Body Armor Now Being Made With More Advanced Materials

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We seem to be hearing about an innovative new technology every few weeks now. Those developing these new technologies all claim that they can improve our lives or somehow make us more efficient. These technological innovations are impacting law enforcement as well. In fact, one area of law enforcement has experienced a long series of small changes resulting in huge improvements. We’re talking about body armor.

In the last several years the development of stronger raw materials has made an enormous difference in body armor. The materials most commonly being used in today’s more advanced body armor are ultra-high-molecular-weight polyethylene (UHMWPE), along with aramid fibers.

UHMWPE has contributed to vast improvements when you compare it to Kevlar, an aramid product. Not long ago Kevlar was the only option available for body armor. However, in the past few years we’ve seen more soft armor panels being made of UHMWPE. DSM is producing this material under the brand name Dyneema and Honeywell’s UHMWPE product is called Spectra.

Looking at just the weight factor, UHMWPE is by far the strongest fiber currently available on the market. The Dyneema Force Multiplier SB115 and SB117 soft armor materials are an improvement over the old Dyneema SB21 fiber. They are 28% stronger, so vests made with these fibers are about 28% lighter. Furthermore, they’re substantially more flexible, which is another improvement. Armor panels are now being made with SB115 and SB117. The U.S. military has now started using Dyneema Force Multiplier materials in their body armor.

Why would this be important for law enforcement?

These stronger materials allow the manufacture of NIJ-certified vests that are remarkably thin and lightweight for soft body armor. As UHMWPE materials are continually being improved, advances are being made as well in armor ceramics. This is a sure indication that hard armor plates will become lighter and thinner as well.

At present, most of U.S. law enforcement is being issued body armor made of steel. However, a steel core is quite heavy to wear all day long and it fragments as well. If a bullet strikes your steel plate, the shell will break up and this could cause serious shrapnel wounds. In fact, these injuries could be more serious than if the bullet struck you directly.

With these new polyethylene composites being used in body armor, the bullet would actually get lodged inside the armor. What’s the downside? The cost of these polyethylene plates is substantially more than steel plates. Most law enforcement agencies are strapped for money as it is and this added cost could be untenable.

While technological advances are improving body armor, improvements are being made in special threat rounds as well. Body armor is only worthwhile if it can stop the more serious threats of today. Therefore, we have to ask whether body armor is advancing fast enough to protect the wearer from more advanced threats?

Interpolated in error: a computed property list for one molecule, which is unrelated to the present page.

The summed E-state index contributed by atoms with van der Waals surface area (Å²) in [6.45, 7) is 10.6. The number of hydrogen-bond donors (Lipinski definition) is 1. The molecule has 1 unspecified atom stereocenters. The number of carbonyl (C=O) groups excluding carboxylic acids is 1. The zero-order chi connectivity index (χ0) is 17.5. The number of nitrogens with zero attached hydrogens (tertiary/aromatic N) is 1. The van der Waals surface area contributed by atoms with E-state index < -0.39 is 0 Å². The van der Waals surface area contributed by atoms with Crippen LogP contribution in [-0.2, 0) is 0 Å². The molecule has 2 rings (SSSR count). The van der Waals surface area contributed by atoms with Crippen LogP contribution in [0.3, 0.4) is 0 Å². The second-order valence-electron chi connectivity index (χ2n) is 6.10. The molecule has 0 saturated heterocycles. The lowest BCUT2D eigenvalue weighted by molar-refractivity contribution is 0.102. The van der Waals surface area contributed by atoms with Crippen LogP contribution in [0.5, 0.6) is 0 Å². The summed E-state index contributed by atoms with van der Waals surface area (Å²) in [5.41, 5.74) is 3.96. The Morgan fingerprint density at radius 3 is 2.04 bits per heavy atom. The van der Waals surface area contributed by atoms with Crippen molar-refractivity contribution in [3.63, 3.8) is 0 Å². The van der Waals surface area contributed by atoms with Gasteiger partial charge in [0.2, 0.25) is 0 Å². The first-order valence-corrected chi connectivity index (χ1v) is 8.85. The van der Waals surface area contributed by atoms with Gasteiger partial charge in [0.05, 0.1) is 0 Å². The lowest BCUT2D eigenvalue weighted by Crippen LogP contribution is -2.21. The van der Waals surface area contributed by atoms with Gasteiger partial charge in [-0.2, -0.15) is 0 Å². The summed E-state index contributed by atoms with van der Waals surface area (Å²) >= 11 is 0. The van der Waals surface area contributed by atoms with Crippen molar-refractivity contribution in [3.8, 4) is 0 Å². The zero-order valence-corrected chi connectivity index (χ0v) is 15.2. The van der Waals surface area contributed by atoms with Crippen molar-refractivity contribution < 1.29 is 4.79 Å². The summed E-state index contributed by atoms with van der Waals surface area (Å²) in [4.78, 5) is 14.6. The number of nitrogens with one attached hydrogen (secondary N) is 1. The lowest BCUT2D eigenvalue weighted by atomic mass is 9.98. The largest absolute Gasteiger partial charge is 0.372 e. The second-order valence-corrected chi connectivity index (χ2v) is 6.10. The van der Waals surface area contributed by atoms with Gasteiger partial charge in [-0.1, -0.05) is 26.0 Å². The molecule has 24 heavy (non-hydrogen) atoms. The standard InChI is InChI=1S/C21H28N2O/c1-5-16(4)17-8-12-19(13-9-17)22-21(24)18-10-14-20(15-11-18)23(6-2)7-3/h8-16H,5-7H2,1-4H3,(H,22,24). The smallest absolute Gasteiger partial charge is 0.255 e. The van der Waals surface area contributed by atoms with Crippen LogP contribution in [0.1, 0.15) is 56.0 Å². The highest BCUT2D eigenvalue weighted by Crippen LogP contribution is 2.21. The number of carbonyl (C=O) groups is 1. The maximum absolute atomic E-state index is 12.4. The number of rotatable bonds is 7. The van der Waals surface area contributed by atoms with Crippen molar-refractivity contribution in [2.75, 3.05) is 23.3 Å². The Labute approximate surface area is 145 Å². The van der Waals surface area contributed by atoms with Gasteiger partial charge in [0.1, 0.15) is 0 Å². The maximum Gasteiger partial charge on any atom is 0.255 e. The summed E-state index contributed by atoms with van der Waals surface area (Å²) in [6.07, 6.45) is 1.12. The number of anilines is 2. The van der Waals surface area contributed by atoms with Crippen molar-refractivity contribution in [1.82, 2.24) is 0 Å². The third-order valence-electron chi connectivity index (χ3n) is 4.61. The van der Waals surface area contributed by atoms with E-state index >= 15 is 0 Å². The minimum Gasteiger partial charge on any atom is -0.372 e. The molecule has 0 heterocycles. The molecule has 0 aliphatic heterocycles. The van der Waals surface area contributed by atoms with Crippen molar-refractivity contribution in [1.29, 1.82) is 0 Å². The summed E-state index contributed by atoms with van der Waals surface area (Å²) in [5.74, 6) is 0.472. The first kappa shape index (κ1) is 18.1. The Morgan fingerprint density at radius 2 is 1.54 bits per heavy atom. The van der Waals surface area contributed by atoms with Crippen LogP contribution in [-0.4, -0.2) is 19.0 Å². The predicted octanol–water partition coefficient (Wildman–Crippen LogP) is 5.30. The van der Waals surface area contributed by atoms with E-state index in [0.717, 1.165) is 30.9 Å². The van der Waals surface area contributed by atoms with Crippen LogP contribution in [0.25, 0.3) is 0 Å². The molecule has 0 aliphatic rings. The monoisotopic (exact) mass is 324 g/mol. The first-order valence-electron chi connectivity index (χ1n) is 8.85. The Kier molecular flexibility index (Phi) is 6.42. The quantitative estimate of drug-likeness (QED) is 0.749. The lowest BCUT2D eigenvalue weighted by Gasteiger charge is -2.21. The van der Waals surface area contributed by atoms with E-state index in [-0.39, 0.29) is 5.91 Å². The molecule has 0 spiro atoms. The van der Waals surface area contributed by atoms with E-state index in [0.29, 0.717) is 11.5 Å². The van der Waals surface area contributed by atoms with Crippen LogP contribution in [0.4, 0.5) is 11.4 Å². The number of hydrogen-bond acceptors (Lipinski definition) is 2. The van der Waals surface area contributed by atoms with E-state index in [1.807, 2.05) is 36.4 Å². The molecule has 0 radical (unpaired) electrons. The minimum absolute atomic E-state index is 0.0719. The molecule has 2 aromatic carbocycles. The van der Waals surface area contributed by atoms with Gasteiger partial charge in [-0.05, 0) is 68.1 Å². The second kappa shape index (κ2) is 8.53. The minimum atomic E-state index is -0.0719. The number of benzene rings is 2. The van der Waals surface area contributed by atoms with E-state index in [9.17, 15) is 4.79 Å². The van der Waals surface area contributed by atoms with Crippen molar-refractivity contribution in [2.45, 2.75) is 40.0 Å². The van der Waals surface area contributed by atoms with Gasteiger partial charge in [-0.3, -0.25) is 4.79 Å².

Protection Against Today’s Threats

FBI data on deadly officer shootings show that by far the threats most commonly being faced today by law enforcement are from 9mm, .38 and .40 caliber firearms. Rounds from these firearms have caused more officer deaths than all other rounds combined. The .10mm, .22, .357 Magnum, .44 Magnum, .357 Sig and .45 hardly appear by comparison.

The most significant new threats come from the 9mm, .38, and .40 high-penetration handgun rounds, the Lehigh Defense Xtreme Defender and Xtreme Penetrator rounds (both made of solid copper and optimized to penetrate hard targets), as well as the Fort Defense and Fort Scott Munitions solid copper rounds.

Rounds from the Lehigh Xtreme and the Fort Defense 80 gr 9mm SCS can easily pierce through most Level IIIA soft body armor panels. Unfortunately, these rounds are starting to become more popular. They are not labeled “armor piercing,” and are bought and sold quite freely, no different than any lead-core ammunition. While they are still not very common, these are a very serious emerging threat.

Prior to placing any order for new body armor, each law enforcement agency should research which threats pose the most danger. And, they should not forget to determine which types of ammunitions are the most challenging as well.

Where is the body armor industry headed?

With advancements in body armor material comes changes in how body armor is manufactured. Other changes are on the horizon as well.

The NIJ is currently revising body armor standards and reportedly removing Levels II – IV standards. The new standards should be out by next year. When you look at the last decade, we had the NIJ 2005 (interim) requirements, which progressed all the way to the NIJ 0101.06 standard. All of these changes have been significant.

There have been major changes in nomenclature with the implementation of HF for rifle and HG for handgun. We now have HG I, HG II, RF I, RF II and RF III. The development of body armor is certainly not at a plateau either. However, we must not forget that companies often do come out with new materials and processes. But, law enforcement must remain skeptical until these new products are proven.

Law enforcement agencies must be careful when purchasing new body armor. They need to consider all the NIJ certified products as well as the standard that those products have been certified for. It would be wise to review the ballistic lab reports and if possible, test out the products themselves. With continued R & D, body armor should become more lightweight and more comfortable to wear. However, it still must protect against the threats facing law enforcement every single day.

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